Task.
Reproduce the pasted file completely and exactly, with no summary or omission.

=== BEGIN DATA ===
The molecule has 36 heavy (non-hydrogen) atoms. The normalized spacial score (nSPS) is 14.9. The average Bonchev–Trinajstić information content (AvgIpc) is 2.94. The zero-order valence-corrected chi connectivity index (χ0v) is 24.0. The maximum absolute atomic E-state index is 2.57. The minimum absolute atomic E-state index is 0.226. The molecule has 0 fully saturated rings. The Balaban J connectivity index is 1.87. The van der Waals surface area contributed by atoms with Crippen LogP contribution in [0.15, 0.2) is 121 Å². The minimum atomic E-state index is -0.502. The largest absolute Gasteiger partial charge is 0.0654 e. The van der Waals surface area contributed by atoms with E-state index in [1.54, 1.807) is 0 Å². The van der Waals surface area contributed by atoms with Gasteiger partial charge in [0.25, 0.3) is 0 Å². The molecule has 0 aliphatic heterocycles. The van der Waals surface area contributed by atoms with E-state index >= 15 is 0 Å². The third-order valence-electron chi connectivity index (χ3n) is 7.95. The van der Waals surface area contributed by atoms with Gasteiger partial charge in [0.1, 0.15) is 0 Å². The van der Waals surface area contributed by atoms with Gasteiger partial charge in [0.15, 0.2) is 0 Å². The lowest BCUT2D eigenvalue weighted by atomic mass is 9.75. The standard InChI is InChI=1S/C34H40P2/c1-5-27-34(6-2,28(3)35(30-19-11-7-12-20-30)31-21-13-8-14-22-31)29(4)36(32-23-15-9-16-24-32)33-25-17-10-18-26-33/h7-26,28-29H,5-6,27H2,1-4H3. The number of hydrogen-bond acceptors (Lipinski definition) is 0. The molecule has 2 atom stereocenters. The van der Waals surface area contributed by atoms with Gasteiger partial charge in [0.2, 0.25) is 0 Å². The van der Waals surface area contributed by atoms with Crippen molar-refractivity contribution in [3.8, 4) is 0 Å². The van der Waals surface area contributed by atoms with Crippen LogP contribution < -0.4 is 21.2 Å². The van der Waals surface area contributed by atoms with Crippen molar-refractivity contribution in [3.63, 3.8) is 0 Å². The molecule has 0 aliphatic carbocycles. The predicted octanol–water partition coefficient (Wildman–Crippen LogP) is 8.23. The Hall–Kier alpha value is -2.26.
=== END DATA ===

The molecule has 36 heavy (non-hydrogen) atoms. The normalized spacial score (nSPS) is 14.9. The average Bonchev–Trinajstić information content (AvgIpc) is 2.94. The zero-order valence-corrected chi connectivity index (χ0v) is 24.0. The maximum absolute atomic E-state index is 2.57. The minimum absolute atomic E-state index is 0.226. The molecule has 0 fully saturated rings. The Balaban J connectivity index is 1.87. The van der Waals surface area contributed by atoms with Crippen LogP contribution in [0.15, 0.2) is 121 Å². The minimum atomic E-state index is -0.502. The largest absolute Gasteiger partial charge is 0.0654 e. The van der Waals surface area contributed by atoms with E-state index in [1.54, 1.807) is 0 Å². The van der Waals surface area contributed by atoms with Gasteiger partial charge in [0.25, 0.3) is 0 Å². The molecule has 0 aliphatic heterocycles. The van der Waals surface area contributed by atoms with E-state index >= 15 is 0 Å². The third-order valence-electron chi connectivity index (χ3n) is 7.95. The van der Waals surface area contributed by atoms with Gasteiger partial charge in [0.1, 0.15) is 0 Å². The van der Waals surface area contributed by atoms with Gasteiger partial charge in [0.15, 0.2) is 0 Å². The lowest BCUT2D eigenvalue weighted by atomic mass is 9.75. The standard InChI is InChI=1S/C34H40P2/c1-5-27-34(6-2,28(3)35(30-19-11-7-12-20-30)31-21-13-8-14-22-31)29(4)36(32-23-15-9-16-24-32)33-25-17-10-18-26-33/h7-26,28-29H,5-6,27H2,1-4H3. The number of hydrogen-bond acceptors (Lipinski definition) is 0. The molecule has 2 atom stereocenters. The van der Waals surface area contributed by atoms with Gasteiger partial charge in [0.2, 0.25) is 0 Å². The van der Waals surface area contributed by atoms with Crippen molar-refractivity contribution in [3.8, 4) is 0 Å². The van der Waals surface area contributed by atoms with Crippen LogP contribution < -0.4 is 21.2 Å². The van der Waals surface area contributed by atoms with Crippen molar-refractivity contribution in [3.63, 3.8) is 0 Å². The molecule has 0 aliphatic carbocycles. The predicted octanol–water partition coefficient (Wildman–Crippen LogP) is 8.23. The Hall–Kier alpha value is -2.26.